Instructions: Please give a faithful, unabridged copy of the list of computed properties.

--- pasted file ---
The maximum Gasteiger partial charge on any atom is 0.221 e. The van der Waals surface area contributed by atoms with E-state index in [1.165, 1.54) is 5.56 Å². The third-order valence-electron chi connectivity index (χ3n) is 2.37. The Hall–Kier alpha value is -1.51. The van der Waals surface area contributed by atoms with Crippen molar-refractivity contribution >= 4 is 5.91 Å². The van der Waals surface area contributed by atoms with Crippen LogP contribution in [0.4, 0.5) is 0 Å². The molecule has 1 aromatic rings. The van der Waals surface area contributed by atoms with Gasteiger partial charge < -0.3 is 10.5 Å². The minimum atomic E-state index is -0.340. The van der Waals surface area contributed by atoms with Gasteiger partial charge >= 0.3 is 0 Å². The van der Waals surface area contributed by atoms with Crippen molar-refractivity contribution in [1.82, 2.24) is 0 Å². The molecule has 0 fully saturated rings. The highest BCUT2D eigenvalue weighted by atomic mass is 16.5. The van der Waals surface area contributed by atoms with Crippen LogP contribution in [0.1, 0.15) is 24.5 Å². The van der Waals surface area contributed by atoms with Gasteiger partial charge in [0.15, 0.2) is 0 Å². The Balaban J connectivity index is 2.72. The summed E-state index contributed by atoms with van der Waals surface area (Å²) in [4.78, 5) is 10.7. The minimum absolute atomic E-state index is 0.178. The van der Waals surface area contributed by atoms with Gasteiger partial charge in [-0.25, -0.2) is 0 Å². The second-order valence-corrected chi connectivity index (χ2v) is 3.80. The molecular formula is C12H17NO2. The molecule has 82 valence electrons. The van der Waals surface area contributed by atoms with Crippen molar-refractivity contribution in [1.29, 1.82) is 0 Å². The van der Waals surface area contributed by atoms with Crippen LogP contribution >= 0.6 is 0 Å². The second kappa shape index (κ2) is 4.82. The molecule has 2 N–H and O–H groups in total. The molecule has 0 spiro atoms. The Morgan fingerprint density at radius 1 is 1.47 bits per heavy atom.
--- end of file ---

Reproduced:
The maximum Gasteiger partial charge on any atom is 0.221 e. The van der Waals surface area contributed by atoms with E-state index in [1.165, 1.54) is 5.56 Å². The third-order valence-electron chi connectivity index (χ3n) is 2.37. The Hall–Kier alpha value is -1.51. The van der Waals surface area contributed by atoms with Crippen molar-refractivity contribution >= 4 is 5.91 Å². The van der Waals surface area contributed by atoms with Crippen LogP contribution in [0.4, 0.5) is 0 Å². The molecule has 1 aromatic rings. The van der Waals surface area contributed by atoms with Gasteiger partial charge < -0.3 is 10.5 Å². The minimum atomic E-state index is -0.340. The van der Waals surface area contributed by atoms with Gasteiger partial charge >= 0.3 is 0 Å². The van der Waals surface area contributed by atoms with Crippen molar-refractivity contribution in [1.82, 2.24) is 0 Å². The molecule has 0 fully saturated rings. The highest BCUT2D eigenvalue weighted by atomic mass is 16.5. The van der Waals surface area contributed by atoms with Crippen LogP contribution in [0.1, 0.15) is 24.5 Å². The van der Waals surface area contributed by atoms with Gasteiger partial charge in [0.15, 0.2) is 0 Å². The Balaban J connectivity index is 2.72. The summed E-state index contributed by atoms with van der Waals surface area (Å²) in [4.78, 5) is 10.7. The minimum absolute atomic E-state index is 0.178. The van der Waals surface area contributed by atoms with Gasteiger partial charge in [-0.25, -0.2) is 0 Å². The second-order valence-corrected chi connectivity index (χ2v) is 3.80. The molecular formula is C12H17NO2. The molecule has 82 valence electrons. The van der Waals surface area contributed by atoms with Crippen molar-refractivity contribution in [1.29, 1.82) is 0 Å². The van der Waals surface area contributed by atoms with Crippen LogP contribution >= 0.6 is 0 Å². The second kappa shape index (κ2) is 4.82. The molecule has 2 N–H and O–H groups in total. The molecule has 0 spiro atoms. The Morgan fingerprint density at radius 1 is 1.47 bits per heavy atom.